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Nuruddin Farah
Adult Fiction FARAH

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From Publishers' Weekly:

Somalia-born Farah's ninth novel (after Links, first in a trilogy of which this is the second book) tells the spellbinding story of Cambara, a Somalian emigre to Canada. Cambara is mourning her only son's drowning death-in the Toronto pool of her abusive lawyer husband's mistress. In the aftermath, Cambara resolves to leave her husband, journey to Somalia and wrest control of her parents' property from warlord squatters. Her journey is mesmerizing. Cambara's first stop in Mogadiscio (aka Mogadishu, where the novel opens) is the filthy home of her foul-smelling cousin Zaak, a narcotic-chewing churl to whom she was briefly married. Zaak brings her up-to-date on the devastation to Somali society wrought by civil war and warlord rule: murderous AK-47-wielding youths; collapsed, empty theaters whose props have been burned for firewood (Cambara has worked as an actress and a makeup artist); constant mortal danger, despair and boredom. Cambara soon decamps for the relative luxury of an upscale hotel managed by Kiin, an unflappable woman who links Cambara to the Woman for Peace network, an organization of strong-willed activists that facilitates her daring production of a "play for peace." Kiin's web of connections also includes battle-hardened bodyguard Dajaal, who mobilizes others to drive the warlord's troops out of Cambara's family residence, which she then reoccupies to rehearse her play. Farah's depiction of the riotous urban madness that is Mogadiscio, where youth militias roam the ravaged streets of a once-cosmopolitan city, is both relentless and remorseful. But there is hope, too, in how Farah writes about the everyday heroics of people attempting to lead normal lives in the midst of savagely abnormal times. Farah describes these events in a lilting, poetic prose that is hypnotic in its ability to trace both the contradictions and hesitations of his protagonist and the complexities of Somali life. Despite its heavy subject, joy suffuses the novel. There have been Nobel rumblings about Farah for some time: certainly his ability to create a heroine whose power and depth of personality almost overwhelms the book written to contain her recalls the Australian laureate Patrick White. Few readers who let Cambara into their lives will easily forget her. (Feb.) (c) Copyright PWxyz, LLC. All rights reserved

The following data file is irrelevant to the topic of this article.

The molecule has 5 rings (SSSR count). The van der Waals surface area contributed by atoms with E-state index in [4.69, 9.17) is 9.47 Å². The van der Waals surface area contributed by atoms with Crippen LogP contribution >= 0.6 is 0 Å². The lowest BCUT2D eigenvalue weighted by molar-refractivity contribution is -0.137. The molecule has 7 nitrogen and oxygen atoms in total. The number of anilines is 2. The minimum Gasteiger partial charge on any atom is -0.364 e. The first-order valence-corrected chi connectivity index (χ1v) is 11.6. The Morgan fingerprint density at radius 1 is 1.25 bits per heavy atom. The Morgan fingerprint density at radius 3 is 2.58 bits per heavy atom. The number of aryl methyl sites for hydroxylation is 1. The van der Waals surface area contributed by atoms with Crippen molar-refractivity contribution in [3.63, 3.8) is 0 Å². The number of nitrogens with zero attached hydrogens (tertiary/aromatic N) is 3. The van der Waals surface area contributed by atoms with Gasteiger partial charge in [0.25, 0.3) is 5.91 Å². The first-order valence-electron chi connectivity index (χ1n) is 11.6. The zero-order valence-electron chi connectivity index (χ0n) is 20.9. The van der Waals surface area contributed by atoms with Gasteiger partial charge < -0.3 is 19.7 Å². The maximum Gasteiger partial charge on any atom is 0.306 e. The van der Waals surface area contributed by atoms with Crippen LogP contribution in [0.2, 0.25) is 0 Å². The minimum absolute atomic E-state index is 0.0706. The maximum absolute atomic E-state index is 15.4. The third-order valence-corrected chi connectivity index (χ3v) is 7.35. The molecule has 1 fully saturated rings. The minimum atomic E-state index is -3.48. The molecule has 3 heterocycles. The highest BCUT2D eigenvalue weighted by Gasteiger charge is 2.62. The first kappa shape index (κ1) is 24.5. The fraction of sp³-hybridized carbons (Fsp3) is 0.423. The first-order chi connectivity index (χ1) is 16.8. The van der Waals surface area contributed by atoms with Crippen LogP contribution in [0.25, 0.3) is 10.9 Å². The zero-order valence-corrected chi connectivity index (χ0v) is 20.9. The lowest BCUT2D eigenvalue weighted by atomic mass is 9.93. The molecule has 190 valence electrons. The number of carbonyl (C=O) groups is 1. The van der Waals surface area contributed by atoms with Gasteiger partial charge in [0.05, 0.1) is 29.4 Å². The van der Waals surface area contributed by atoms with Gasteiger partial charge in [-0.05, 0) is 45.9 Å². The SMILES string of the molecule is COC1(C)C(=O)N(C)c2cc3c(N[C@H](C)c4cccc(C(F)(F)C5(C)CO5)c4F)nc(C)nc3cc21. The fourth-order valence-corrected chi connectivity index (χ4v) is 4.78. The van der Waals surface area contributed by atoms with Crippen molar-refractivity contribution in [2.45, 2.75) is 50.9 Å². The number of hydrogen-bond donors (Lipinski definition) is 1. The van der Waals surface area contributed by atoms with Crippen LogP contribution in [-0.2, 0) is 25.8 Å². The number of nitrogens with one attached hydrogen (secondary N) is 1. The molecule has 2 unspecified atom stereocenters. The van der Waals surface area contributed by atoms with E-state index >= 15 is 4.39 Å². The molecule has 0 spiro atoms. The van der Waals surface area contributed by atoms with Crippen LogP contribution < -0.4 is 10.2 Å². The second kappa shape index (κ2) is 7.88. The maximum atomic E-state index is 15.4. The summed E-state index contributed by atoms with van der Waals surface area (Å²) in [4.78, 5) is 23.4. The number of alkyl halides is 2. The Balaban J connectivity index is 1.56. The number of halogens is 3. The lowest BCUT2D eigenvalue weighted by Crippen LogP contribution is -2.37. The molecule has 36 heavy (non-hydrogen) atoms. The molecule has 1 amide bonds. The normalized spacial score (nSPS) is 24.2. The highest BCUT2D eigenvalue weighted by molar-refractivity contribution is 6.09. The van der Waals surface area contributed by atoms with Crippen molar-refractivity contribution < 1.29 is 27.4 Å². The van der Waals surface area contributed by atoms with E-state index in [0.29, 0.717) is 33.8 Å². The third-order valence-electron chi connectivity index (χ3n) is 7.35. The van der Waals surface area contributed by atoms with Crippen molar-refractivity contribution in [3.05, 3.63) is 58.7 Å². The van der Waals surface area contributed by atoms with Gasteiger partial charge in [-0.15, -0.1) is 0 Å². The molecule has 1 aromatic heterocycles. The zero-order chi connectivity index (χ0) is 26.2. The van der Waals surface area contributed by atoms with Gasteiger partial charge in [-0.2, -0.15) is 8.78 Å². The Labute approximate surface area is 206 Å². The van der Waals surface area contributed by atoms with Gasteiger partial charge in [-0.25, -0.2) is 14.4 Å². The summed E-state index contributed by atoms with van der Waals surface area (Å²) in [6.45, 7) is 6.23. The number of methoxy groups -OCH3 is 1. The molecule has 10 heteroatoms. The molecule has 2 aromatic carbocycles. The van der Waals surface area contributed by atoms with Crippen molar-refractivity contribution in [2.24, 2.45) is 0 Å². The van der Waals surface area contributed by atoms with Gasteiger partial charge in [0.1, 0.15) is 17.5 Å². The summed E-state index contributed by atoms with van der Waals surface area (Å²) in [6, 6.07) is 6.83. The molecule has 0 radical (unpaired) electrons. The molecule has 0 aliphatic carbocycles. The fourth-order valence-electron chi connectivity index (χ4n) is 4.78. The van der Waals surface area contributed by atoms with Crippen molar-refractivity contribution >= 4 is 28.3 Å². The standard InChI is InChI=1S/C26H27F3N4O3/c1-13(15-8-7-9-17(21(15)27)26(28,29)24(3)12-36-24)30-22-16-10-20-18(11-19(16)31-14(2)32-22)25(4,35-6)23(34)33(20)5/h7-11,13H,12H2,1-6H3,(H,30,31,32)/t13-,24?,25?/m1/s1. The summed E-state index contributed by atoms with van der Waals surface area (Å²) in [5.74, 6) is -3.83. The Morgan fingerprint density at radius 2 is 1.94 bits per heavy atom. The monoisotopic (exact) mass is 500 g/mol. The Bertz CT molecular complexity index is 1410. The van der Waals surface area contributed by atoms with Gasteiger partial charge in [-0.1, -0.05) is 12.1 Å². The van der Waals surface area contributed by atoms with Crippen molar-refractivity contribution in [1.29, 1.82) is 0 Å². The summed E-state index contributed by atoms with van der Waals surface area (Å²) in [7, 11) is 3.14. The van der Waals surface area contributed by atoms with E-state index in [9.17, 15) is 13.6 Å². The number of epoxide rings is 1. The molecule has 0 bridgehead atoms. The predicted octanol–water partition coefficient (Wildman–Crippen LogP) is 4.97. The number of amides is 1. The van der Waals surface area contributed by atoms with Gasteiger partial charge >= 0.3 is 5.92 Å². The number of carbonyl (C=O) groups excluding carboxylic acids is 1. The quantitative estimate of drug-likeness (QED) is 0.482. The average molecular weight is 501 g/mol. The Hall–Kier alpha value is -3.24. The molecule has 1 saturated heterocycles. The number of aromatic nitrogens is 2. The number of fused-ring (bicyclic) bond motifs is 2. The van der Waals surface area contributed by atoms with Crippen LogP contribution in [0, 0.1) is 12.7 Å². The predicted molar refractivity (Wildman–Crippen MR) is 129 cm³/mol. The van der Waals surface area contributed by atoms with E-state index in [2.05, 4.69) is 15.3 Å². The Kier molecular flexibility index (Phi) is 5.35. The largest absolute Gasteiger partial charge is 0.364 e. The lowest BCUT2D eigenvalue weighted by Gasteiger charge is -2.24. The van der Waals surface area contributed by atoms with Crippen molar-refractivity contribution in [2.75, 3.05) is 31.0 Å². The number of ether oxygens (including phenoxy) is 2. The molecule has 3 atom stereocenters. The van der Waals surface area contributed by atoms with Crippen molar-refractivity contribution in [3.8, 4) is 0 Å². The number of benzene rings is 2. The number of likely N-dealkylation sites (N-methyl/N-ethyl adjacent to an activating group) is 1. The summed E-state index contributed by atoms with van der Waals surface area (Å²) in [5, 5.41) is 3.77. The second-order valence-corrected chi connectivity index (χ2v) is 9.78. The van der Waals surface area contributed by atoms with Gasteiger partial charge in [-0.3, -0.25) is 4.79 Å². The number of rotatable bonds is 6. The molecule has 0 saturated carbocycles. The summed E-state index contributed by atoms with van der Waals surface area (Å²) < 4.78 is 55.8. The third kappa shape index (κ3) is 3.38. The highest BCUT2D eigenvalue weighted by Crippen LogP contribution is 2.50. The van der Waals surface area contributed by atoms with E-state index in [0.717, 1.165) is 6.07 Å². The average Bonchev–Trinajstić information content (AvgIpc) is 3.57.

From Library Journal:

Farah revisits Mogadiscio, the capital of Somalia and the setting of many of his previous works (e.g., Links), to discover the humanity in the ruins of that war-torn city. The narrative is centered on Cambara, who has left her home in Canada following the death of her son and the disintegration of her marriage to reclaim a house that her family owned years ago. But a minor warlord has taken over the house, and her cousin Zaak, her one contact, chews qaat all day and refuses to further her somewhat unrealistic mission. Not to be deterred, Cambara hooks up with a woman's network and practically adopts two teenage boys, one a former gun-toting mercenary and the other an orphan from the streets. Eventually, Cambara decides she wants to direct a play she has written, based on African myths, and the house is soon taken over and renovated with the help of the women's network. In the end, her mother travels from Canada to witness Cambara's unlikely success; there is a happy ending, at least for these citizens of Mogadiscio. Almost disconcerting in its optimism, this novel presents another facet of the story of Somalia by one of its most respected writers, now in exile in South Africa. Recommended for all libraries. [See Prepub Alert, LJ 10/11/06; for an author interview, see "Fiction as Hope," p. 114.]-Jim Coan, SUNY Coll. at Oneonta (c) Copyright 2010. Library Journals LLC, a wholly owned subsidiary of Media Source, Inc. No redistribution permitted.

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main characters Cambara
Mourning her only son's drowning death; returns to her homeland to escape a failed marriage and to find herself; determined to reclaim her family's home from the warlord who had taken it from them; finds support from a group of Someli women activists.

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